January 31, 2019
By Lindsay Panigeo
I was born in Utqiaġvik (Barrow), Alaska. I grew up in Anchorage, Alaska, with the privilege of being able to return to my hometown regularly. My family has worked tirelessly to teach me and my siblings about our rich Inupiaq culture. Being an Inupiaq woman is central to my identity, and the values that my culture instills in me are something I carry with me everywhere I go.
On Dec. 17, my mother sent me an article from the Anchorage Daily News with a headline that read, “Jesuits quietly sent abusive Alaska priests to retire with others on a Washington college campus.” My heart immediately sank, I took a deep breath and I read the rest of the article.
The same day, President Thayne McCulloh sent a statement to Gonzaga’s community in response to the numerous accused priests, the most notable being James Poole. In President McCulloh’s statement, he mentions that the news of these horrible circumstances brought “feelings of sadness, disgust and betrayal,” indicating that he, among others from GU’s senior leadership, had no idea that the Society of Jesus was knowingly re-assigning credibly accused men to locations, such as the Cardinal Bea House.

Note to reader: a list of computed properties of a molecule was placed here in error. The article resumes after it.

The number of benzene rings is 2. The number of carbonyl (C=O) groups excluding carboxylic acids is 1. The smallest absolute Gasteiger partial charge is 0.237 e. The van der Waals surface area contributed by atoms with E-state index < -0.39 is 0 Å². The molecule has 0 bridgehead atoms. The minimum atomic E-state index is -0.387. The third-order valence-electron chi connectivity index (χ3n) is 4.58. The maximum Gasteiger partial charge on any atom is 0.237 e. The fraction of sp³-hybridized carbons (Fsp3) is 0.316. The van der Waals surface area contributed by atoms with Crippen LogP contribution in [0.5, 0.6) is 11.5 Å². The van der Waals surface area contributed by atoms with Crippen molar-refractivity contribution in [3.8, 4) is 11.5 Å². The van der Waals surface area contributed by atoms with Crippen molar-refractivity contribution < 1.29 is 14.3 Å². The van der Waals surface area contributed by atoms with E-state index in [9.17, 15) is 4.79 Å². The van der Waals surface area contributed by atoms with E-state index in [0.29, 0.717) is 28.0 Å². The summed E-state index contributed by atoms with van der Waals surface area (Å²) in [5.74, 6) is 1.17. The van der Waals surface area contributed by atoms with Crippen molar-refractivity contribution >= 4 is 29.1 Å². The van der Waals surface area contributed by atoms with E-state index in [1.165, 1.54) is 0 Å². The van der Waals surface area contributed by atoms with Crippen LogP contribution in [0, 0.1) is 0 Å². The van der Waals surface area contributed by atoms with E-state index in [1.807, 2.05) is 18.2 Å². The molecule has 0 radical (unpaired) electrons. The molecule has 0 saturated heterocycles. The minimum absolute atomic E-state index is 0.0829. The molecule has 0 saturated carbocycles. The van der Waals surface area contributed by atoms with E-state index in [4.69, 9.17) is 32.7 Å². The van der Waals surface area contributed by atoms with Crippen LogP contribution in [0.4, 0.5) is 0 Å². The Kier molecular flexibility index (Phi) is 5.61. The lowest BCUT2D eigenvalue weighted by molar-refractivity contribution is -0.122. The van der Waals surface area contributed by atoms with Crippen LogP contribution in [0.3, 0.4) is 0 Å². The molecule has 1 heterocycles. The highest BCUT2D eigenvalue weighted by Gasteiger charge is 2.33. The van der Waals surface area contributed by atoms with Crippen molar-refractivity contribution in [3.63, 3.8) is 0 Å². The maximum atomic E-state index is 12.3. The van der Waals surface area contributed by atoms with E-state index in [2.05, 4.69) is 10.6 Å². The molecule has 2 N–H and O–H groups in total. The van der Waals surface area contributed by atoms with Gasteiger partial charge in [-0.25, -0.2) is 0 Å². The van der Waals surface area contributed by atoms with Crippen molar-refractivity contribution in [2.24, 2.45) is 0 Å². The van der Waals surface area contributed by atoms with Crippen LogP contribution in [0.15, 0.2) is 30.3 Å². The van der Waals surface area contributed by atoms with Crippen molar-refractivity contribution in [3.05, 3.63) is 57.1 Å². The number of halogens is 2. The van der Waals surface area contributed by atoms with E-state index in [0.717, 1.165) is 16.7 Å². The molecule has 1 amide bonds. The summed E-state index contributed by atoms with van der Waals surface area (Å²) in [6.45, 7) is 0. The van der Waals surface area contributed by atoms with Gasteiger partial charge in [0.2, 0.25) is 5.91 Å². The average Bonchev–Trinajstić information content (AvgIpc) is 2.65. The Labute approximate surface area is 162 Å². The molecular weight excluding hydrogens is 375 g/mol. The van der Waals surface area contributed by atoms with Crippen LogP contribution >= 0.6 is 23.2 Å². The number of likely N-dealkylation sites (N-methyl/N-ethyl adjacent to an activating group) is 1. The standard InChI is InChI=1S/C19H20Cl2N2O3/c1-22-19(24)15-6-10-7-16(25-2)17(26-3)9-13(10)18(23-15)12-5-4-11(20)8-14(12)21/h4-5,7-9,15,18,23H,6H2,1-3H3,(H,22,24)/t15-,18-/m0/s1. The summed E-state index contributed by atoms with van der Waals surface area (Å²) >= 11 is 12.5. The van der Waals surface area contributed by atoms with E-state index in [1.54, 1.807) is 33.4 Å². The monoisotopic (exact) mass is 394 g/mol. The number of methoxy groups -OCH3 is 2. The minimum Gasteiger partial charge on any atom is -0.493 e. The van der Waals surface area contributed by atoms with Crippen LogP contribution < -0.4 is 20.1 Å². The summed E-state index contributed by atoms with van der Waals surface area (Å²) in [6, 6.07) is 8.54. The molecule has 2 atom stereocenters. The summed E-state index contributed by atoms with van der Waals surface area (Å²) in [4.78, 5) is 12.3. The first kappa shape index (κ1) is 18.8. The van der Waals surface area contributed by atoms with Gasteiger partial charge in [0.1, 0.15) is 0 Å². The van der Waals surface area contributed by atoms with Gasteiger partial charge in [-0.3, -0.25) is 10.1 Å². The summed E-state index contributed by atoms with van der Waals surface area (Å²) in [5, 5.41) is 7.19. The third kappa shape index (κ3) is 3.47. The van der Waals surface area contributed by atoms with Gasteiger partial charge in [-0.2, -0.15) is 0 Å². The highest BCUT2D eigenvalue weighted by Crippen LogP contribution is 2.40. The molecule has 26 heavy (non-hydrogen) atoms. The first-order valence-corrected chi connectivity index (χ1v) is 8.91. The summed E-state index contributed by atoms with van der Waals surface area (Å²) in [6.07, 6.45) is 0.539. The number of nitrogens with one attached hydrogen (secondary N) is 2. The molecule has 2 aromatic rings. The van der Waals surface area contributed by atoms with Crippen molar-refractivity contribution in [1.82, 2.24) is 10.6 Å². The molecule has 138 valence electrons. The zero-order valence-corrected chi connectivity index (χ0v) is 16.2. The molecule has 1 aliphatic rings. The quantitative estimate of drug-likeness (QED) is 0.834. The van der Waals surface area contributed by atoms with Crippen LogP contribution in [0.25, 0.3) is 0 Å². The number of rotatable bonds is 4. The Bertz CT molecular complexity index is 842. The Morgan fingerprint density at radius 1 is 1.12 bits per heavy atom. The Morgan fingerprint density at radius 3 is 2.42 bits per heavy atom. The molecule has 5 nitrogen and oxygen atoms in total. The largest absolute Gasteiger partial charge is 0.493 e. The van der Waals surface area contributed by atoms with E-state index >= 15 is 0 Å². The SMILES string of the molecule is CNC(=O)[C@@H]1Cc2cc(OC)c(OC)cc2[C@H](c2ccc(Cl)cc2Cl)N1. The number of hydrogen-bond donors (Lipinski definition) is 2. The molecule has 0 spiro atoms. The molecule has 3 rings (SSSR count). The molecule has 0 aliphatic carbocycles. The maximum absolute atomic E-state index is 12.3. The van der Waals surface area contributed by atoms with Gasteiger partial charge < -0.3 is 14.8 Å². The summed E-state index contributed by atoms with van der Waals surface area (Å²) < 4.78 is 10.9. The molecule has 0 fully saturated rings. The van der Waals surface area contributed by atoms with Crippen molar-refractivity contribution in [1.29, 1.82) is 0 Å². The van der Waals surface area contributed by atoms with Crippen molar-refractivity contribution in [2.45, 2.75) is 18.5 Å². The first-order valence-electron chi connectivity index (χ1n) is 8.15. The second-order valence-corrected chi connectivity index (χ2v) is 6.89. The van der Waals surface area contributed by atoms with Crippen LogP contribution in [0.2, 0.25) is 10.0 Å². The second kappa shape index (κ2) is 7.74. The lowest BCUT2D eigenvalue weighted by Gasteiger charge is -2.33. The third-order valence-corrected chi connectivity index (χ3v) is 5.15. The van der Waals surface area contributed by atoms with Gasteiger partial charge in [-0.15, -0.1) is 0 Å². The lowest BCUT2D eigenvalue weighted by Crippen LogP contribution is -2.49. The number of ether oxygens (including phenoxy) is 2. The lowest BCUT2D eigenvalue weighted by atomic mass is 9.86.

As much as I want to believe that GU was unaware of the abusive priests allowed to reside on campus, I am not sure that I can fully believe that, and if they were completely oblivious, then they should be more diligent about who is residing on, or near campus. Simple Google searches relating to the Rev. Poole reveal a history of misconduct, including articles from 2005 stating that Poole was sued by an Alaskan woman, which is a matter of public record, for sexually assaulting her as a child. A timeline published in 2011 from “FRONTLINE” includes accounts of the years of abuse that Poole inflicted prior to residing in the Cardinal Bea House.
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